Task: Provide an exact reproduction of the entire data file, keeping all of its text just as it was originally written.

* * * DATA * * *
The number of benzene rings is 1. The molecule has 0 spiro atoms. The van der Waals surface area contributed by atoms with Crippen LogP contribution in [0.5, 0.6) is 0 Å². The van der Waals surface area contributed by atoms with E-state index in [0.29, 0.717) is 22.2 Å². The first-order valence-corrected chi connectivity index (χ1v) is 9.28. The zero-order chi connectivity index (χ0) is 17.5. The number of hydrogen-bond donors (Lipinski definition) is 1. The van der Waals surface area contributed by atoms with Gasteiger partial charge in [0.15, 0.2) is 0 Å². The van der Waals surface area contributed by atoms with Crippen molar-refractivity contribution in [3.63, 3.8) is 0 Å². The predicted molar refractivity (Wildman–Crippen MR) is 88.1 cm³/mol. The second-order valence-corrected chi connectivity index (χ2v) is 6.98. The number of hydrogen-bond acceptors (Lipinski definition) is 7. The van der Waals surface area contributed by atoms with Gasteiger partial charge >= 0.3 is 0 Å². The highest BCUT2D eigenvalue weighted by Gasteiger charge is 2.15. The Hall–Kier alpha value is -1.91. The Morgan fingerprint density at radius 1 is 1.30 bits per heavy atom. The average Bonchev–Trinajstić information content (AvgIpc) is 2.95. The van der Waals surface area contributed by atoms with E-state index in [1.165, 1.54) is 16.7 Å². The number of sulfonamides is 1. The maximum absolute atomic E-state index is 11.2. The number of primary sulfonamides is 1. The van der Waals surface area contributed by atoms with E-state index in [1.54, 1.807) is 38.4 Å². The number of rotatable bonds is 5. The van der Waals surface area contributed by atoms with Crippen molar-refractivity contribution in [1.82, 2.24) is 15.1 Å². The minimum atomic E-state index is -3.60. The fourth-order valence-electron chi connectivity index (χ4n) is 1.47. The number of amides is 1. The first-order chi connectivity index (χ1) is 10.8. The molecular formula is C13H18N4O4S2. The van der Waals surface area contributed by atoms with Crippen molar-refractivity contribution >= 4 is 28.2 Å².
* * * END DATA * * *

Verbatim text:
The number of benzene rings is 1. The molecule has 0 spiro atoms. The van der Waals surface area contributed by atoms with Crippen LogP contribution in [0.5, 0.6) is 0 Å². The van der Waals surface area contributed by atoms with E-state index in [0.29, 0.717) is 22.2 Å². The first-order valence-corrected chi connectivity index (χ1v) is 9.28. The zero-order chi connectivity index (χ0) is 17.5. The number of hydrogen-bond donors (Lipinski definition) is 1. The van der Waals surface area contributed by atoms with Gasteiger partial charge in [0.15, 0.2) is 0 Å². The van der Waals surface area contributed by atoms with Crippen molar-refractivity contribution in [3.63, 3.8) is 0 Å². The predicted molar refractivity (Wildman–Crippen MR) is 88.1 cm³/mol. The second-order valence-corrected chi connectivity index (χ2v) is 6.98. The number of hydrogen-bond acceptors (Lipinski definition) is 7. The van der Waals surface area contributed by atoms with Gasteiger partial charge >= 0.3 is 0 Å². The highest BCUT2D eigenvalue weighted by Gasteiger charge is 2.15. The Hall–Kier alpha value is -1.91. The Morgan fingerprint density at radius 1 is 1.30 bits per heavy atom. The average Bonchev–Trinajstić information content (AvgIpc) is 2.95. The van der Waals surface area contributed by atoms with E-state index in [1.165, 1.54) is 16.7 Å². The number of sulfonamides is 1. The maximum absolute atomic E-state index is 11.2. The number of primary sulfonamides is 1. The van der Waals surface area contributed by atoms with E-state index in [1.54, 1.807) is 38.4 Å². The number of rotatable bonds is 5. The van der Waals surface area contributed by atoms with Crippen molar-refractivity contribution in [1.82, 2.24) is 15.1 Å². The minimum atomic E-state index is -3.60. The fourth-order valence-electron chi connectivity index (χ4n) is 1.47. The number of amides is 1. The first-order chi connectivity index (χ1) is 10.8. The molecular formula is C13H18N4O4S2. The van der Waals surface area contributed by atoms with Crippen molar-refractivity contribution >= 4 is 28.2 Å².